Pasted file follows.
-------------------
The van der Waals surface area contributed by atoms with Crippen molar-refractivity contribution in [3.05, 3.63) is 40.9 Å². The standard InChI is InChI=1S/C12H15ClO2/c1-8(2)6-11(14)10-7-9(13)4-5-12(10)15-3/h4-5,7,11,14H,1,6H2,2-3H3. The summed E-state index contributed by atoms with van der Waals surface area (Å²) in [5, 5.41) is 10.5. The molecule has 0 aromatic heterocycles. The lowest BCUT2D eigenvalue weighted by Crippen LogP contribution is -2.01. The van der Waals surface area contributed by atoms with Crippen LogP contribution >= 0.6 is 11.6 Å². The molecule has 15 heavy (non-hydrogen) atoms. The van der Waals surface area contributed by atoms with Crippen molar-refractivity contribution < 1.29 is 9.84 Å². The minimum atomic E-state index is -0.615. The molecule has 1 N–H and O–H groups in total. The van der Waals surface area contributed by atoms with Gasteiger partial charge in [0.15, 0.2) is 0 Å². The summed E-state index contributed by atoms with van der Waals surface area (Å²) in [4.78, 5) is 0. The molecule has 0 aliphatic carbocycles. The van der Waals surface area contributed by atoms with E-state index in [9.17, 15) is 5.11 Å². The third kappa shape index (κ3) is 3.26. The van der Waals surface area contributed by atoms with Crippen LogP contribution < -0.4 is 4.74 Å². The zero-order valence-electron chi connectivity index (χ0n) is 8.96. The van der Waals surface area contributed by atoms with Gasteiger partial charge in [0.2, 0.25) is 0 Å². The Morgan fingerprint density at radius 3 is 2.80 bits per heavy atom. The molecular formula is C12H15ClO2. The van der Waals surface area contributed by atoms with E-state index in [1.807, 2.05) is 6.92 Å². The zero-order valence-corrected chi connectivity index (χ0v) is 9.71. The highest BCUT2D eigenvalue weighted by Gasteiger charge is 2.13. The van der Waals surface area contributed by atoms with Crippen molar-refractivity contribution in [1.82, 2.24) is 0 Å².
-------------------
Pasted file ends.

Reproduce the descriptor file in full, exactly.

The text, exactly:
The van der Waals surface area contributed by atoms with Crippen molar-refractivity contribution in [3.05, 3.63) is 40.9 Å². The standard InChI is InChI=1S/C12H15ClO2/c1-8(2)6-11(14)10-7-9(13)4-5-12(10)15-3/h4-5,7,11,14H,1,6H2,2-3H3. The summed E-state index contributed by atoms with van der Waals surface area (Å²) in [5, 5.41) is 10.5. The molecule has 0 aromatic heterocycles. The lowest BCUT2D eigenvalue weighted by Crippen LogP contribution is -2.01. The van der Waals surface area contributed by atoms with Crippen LogP contribution >= 0.6 is 11.6 Å². The molecule has 15 heavy (non-hydrogen) atoms. The van der Waals surface area contributed by atoms with Crippen molar-refractivity contribution < 1.29 is 9.84 Å². The minimum atomic E-state index is -0.615. The molecule has 1 N–H and O–H groups in total. The van der Waals surface area contributed by atoms with Gasteiger partial charge in [0.15, 0.2) is 0 Å². The summed E-state index contributed by atoms with van der Waals surface area (Å²) in [4.78, 5) is 0. The molecule has 0 aliphatic carbocycles. The van der Waals surface area contributed by atoms with E-state index in [9.17, 15) is 5.11 Å². The third kappa shape index (κ3) is 3.26. The van der Waals surface area contributed by atoms with Crippen LogP contribution < -0.4 is 4.74 Å². The zero-order valence-electron chi connectivity index (χ0n) is 8.96. The van der Waals surface area contributed by atoms with Gasteiger partial charge in [0.2, 0.25) is 0 Å². The Morgan fingerprint density at radius 3 is 2.80 bits per heavy atom. The molecular formula is C12H15ClO2. The van der Waals surface area contributed by atoms with E-state index in [1.807, 2.05) is 6.92 Å². The zero-order valence-corrected chi connectivity index (χ0v) is 9.71. The highest BCUT2D eigenvalue weighted by Gasteiger charge is 2.13. The van der Waals surface area contributed by atoms with Crippen molar-refractivity contribution in [1.82, 2.24) is 0 Å².